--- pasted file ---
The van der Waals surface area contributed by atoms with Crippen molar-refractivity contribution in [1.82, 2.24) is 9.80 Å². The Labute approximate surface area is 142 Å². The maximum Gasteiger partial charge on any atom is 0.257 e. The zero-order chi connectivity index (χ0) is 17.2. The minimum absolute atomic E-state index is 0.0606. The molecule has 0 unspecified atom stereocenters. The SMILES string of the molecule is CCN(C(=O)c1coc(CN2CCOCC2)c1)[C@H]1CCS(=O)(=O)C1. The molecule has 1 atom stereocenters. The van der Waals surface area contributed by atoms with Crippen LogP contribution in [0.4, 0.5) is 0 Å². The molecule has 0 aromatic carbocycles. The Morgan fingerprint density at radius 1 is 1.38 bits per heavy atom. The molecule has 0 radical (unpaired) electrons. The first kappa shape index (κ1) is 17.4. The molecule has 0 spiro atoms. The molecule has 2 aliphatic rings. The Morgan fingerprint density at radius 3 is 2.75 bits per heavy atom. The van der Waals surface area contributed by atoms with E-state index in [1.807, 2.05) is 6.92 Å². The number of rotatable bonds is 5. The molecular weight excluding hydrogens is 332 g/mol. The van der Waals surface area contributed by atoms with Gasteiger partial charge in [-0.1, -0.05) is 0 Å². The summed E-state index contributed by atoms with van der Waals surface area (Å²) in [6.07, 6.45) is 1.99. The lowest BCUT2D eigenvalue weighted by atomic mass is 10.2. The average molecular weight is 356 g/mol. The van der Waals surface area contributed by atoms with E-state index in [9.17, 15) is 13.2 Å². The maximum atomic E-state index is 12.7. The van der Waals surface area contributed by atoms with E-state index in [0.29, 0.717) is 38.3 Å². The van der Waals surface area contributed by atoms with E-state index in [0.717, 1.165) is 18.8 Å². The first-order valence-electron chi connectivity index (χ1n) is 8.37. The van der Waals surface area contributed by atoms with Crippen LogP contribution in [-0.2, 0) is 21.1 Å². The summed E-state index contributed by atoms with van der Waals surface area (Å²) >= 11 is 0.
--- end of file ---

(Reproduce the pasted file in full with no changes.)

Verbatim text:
The van der Waals surface area contributed by atoms with Crippen molar-refractivity contribution in [1.82, 2.24) is 9.80 Å². The Labute approximate surface area is 142 Å². The maximum Gasteiger partial charge on any atom is 0.257 e. The zero-order chi connectivity index (χ0) is 17.2. The minimum absolute atomic E-state index is 0.0606. The molecule has 0 unspecified atom stereocenters. The SMILES string of the molecule is CCN(C(=O)c1coc(CN2CCOCC2)c1)[C@H]1CCS(=O)(=O)C1. The molecule has 1 atom stereocenters. The van der Waals surface area contributed by atoms with Crippen LogP contribution in [0.4, 0.5) is 0 Å². The molecule has 0 aromatic carbocycles. The Morgan fingerprint density at radius 1 is 1.38 bits per heavy atom. The molecule has 0 radical (unpaired) electrons. The first kappa shape index (κ1) is 17.4. The molecule has 0 spiro atoms. The molecule has 2 aliphatic rings. The Morgan fingerprint density at radius 3 is 2.75 bits per heavy atom. The van der Waals surface area contributed by atoms with E-state index in [1.807, 2.05) is 6.92 Å². The number of rotatable bonds is 5. The molecular weight excluding hydrogens is 332 g/mol. The van der Waals surface area contributed by atoms with Gasteiger partial charge in [-0.1, -0.05) is 0 Å². The summed E-state index contributed by atoms with van der Waals surface area (Å²) in [6.07, 6.45) is 1.99. The lowest BCUT2D eigenvalue weighted by atomic mass is 10.2. The average molecular weight is 356 g/mol. The van der Waals surface area contributed by atoms with E-state index in [9.17, 15) is 13.2 Å². The maximum atomic E-state index is 12.7. The van der Waals surface area contributed by atoms with E-state index in [0.29, 0.717) is 38.3 Å². The van der Waals surface area contributed by atoms with E-state index in [0.717, 1.165) is 18.8 Å². The first-order valence-electron chi connectivity index (χ1n) is 8.37. The van der Waals surface area contributed by atoms with Crippen LogP contribution in [-0.2, 0) is 21.1 Å². The summed E-state index contributed by atoms with van der Waals surface area (Å²) >= 11 is 0.